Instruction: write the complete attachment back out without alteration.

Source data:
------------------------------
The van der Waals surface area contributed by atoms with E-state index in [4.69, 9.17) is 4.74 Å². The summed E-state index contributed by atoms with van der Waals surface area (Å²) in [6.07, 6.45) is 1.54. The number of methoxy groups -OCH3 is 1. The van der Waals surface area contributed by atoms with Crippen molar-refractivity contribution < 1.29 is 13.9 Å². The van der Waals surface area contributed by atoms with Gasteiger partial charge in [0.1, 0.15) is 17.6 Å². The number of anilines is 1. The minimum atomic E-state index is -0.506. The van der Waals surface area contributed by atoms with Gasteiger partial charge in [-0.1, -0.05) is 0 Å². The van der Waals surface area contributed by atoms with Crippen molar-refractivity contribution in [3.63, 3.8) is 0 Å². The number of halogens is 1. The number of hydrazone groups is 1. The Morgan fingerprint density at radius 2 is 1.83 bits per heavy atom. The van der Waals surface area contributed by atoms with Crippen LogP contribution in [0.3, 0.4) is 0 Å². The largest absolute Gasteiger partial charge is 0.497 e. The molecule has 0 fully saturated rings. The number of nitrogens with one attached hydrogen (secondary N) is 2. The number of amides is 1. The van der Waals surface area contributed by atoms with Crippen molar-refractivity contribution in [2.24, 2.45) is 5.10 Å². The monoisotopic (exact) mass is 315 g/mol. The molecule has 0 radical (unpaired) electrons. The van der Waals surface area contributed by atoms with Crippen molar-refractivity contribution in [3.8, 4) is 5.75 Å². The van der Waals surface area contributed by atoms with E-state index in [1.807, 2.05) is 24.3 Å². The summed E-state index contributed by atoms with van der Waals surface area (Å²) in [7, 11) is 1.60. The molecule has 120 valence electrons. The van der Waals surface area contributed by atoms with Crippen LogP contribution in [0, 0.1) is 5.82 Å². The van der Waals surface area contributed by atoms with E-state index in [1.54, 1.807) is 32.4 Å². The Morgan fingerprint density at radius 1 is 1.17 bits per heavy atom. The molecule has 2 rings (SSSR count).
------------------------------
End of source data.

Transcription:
The van der Waals surface area contributed by atoms with E-state index in [4.69, 9.17) is 4.74 Å². The summed E-state index contributed by atoms with van der Waals surface area (Å²) in [6.07, 6.45) is 1.54. The number of methoxy groups -OCH3 is 1. The van der Waals surface area contributed by atoms with Crippen molar-refractivity contribution < 1.29 is 13.9 Å². The van der Waals surface area contributed by atoms with Gasteiger partial charge in [0.1, 0.15) is 17.6 Å². The number of anilines is 1. The minimum atomic E-state index is -0.506. The van der Waals surface area contributed by atoms with Gasteiger partial charge in [-0.1, -0.05) is 0 Å². The van der Waals surface area contributed by atoms with Crippen molar-refractivity contribution in [3.63, 3.8) is 0 Å². The number of halogens is 1. The number of hydrazone groups is 1. The Morgan fingerprint density at radius 2 is 1.83 bits per heavy atom. The van der Waals surface area contributed by atoms with Crippen LogP contribution in [0.3, 0.4) is 0 Å². The largest absolute Gasteiger partial charge is 0.497 e. The molecule has 0 fully saturated rings. The number of nitrogens with one attached hydrogen (secondary N) is 2. The number of amides is 1. The van der Waals surface area contributed by atoms with Crippen molar-refractivity contribution in [2.24, 2.45) is 5.10 Å². The monoisotopic (exact) mass is 315 g/mol. The molecule has 0 radical (unpaired) electrons. The van der Waals surface area contributed by atoms with Crippen molar-refractivity contribution in [3.8, 4) is 5.75 Å². The van der Waals surface area contributed by atoms with E-state index in [1.807, 2.05) is 24.3 Å². The summed E-state index contributed by atoms with van der Waals surface area (Å²) in [7, 11) is 1.60. The molecule has 120 valence electrons. The van der Waals surface area contributed by atoms with Crippen LogP contribution in [0, 0.1) is 5.82 Å². The van der Waals surface area contributed by atoms with E-state index in [1.54, 1.807) is 32.4 Å². The Morgan fingerprint density at radius 1 is 1.17 bits per heavy atom. The molecule has 2 rings (SSSR count).